Master of Science
This thesis focuses on the development of new poly(ethylene oxide) (PEO)-based solid polymer electrolytes (SPEs) in order to enhance their ionic conductivity at ambient temperature and fabricate the prototypes of novel Li ion batteries using these SPEs. Different types of SPEs have been developed: (i) blends of high molecular weight PEO and low molecular weight poly(vinyl acetate) (PVAc); (ii) composites of high molecular weight PEO and titanium dioxide (TiO2)nanoparticles; and (iii) blend-based composite electrolytes consisting of PEO and PVAc with dispersed TiO2. The SPEs were characterized by scanning electron microscopy (SEM), thermal gravimetric analysis (TGA), and differential scanning calorimetry (DSC). The electrochemical performance of the battery prototypes were determined by galvanic cycles at various current densities.
The results revealed that the crystallization of PEO was easily suppressed by blending it with PVAc. The resistance of these blends were found to decrease with an increase in the PVAc content. TiO2 nanoparticles were found to be a compatible filler with the PEO matrix, as was proven by the lowered crystallinity, glass transition and melting temperatures of the matrix, as well as a significantly enhanced conductivity at ambient temperature.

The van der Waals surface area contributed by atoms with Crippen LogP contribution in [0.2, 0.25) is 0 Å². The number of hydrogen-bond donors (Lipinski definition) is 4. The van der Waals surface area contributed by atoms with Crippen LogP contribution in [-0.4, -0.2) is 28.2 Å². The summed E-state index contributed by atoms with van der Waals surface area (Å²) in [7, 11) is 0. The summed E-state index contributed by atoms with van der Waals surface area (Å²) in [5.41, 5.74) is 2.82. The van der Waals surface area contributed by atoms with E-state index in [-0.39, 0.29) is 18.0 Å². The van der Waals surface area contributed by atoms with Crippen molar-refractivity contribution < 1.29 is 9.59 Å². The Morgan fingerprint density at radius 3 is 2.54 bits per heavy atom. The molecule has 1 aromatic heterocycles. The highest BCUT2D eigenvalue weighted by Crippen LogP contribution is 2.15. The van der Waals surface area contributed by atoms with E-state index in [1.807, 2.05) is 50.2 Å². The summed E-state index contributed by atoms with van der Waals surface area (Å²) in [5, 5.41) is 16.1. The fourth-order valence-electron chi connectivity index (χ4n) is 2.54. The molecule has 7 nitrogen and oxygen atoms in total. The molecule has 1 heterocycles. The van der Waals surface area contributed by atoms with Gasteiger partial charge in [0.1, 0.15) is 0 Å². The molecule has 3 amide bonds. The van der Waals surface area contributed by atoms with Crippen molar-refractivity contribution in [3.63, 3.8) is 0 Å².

A new type of SPE has been prepared by adding both PVAc and TiO2 to PEO-based electrolyte. The amorphous nature of the new electrolyte was confirmed by DSC. Several prototypes of a Li-ion battery, based on this blend-based composite electrolyte and utilizing LiFePO4 as cathode and Al as anode, were assembled and cycled at different current densities at room temperature, resulting in excellent performance. The best prototype so far showed more than 500 charge-discharge cycles with the coulombic efficiency approaching 100% and the resistance decreasing to 500 Ω.cm2.
Eskandarian, Ladan, "Development and Optimization of Solid Polymer Electrolyte for Lithium Ion Batteries" (2016). Electronic Thesis and Dissertation Repository. 3897.